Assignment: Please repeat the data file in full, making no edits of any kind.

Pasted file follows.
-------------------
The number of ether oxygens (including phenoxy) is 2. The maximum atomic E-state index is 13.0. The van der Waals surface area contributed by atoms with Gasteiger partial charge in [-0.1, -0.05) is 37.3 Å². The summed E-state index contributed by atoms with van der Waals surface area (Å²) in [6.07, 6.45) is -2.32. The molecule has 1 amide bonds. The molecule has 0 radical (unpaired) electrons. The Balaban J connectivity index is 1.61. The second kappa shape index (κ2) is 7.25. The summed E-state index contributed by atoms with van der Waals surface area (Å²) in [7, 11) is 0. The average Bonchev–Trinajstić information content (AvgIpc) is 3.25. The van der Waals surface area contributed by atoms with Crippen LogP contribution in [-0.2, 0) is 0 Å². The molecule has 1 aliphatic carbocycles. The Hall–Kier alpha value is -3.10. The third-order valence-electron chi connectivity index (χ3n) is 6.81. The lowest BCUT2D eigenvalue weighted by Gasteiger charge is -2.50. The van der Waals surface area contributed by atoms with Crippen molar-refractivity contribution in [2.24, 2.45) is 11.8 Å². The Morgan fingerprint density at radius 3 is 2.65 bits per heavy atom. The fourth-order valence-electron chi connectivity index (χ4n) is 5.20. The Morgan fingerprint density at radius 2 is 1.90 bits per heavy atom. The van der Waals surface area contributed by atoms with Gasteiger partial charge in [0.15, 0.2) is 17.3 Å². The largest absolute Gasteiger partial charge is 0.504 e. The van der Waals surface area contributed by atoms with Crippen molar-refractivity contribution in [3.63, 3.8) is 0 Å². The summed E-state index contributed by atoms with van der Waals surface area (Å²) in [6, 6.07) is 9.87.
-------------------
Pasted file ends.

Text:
The number of ether oxygens (including phenoxy) is 2. The maximum atomic E-state index is 13.0. The van der Waals surface area contributed by atoms with Gasteiger partial charge in [-0.1, -0.05) is 37.3 Å². The summed E-state index contributed by atoms with van der Waals surface area (Å²) in [6.07, 6.45) is -2.32. The molecule has 1 amide bonds. The molecule has 0 radical (unpaired) electrons. The Balaban J connectivity index is 1.61. The second kappa shape index (κ2) is 7.25. The summed E-state index contributed by atoms with van der Waals surface area (Å²) in [7, 11) is 0. The average Bonchev–Trinajstić information content (AvgIpc) is 3.25. The van der Waals surface area contributed by atoms with Crippen LogP contribution in [-0.2, 0) is 0 Å². The molecule has 1 aliphatic carbocycles. The Hall–Kier alpha value is -3.10. The third-order valence-electron chi connectivity index (χ3n) is 6.81. The lowest BCUT2D eigenvalue weighted by Gasteiger charge is -2.50. The van der Waals surface area contributed by atoms with Crippen molar-refractivity contribution in [2.24, 2.45) is 11.8 Å². The Morgan fingerprint density at radius 3 is 2.65 bits per heavy atom. The fourth-order valence-electron chi connectivity index (χ4n) is 5.20. The Morgan fingerprint density at radius 2 is 1.90 bits per heavy atom. The van der Waals surface area contributed by atoms with Gasteiger partial charge in [0.15, 0.2) is 17.3 Å². The largest absolute Gasteiger partial charge is 0.504 e. The van der Waals surface area contributed by atoms with Crippen molar-refractivity contribution in [3.63, 3.8) is 0 Å². The summed E-state index contributed by atoms with van der Waals surface area (Å²) in [6, 6.07) is 9.87.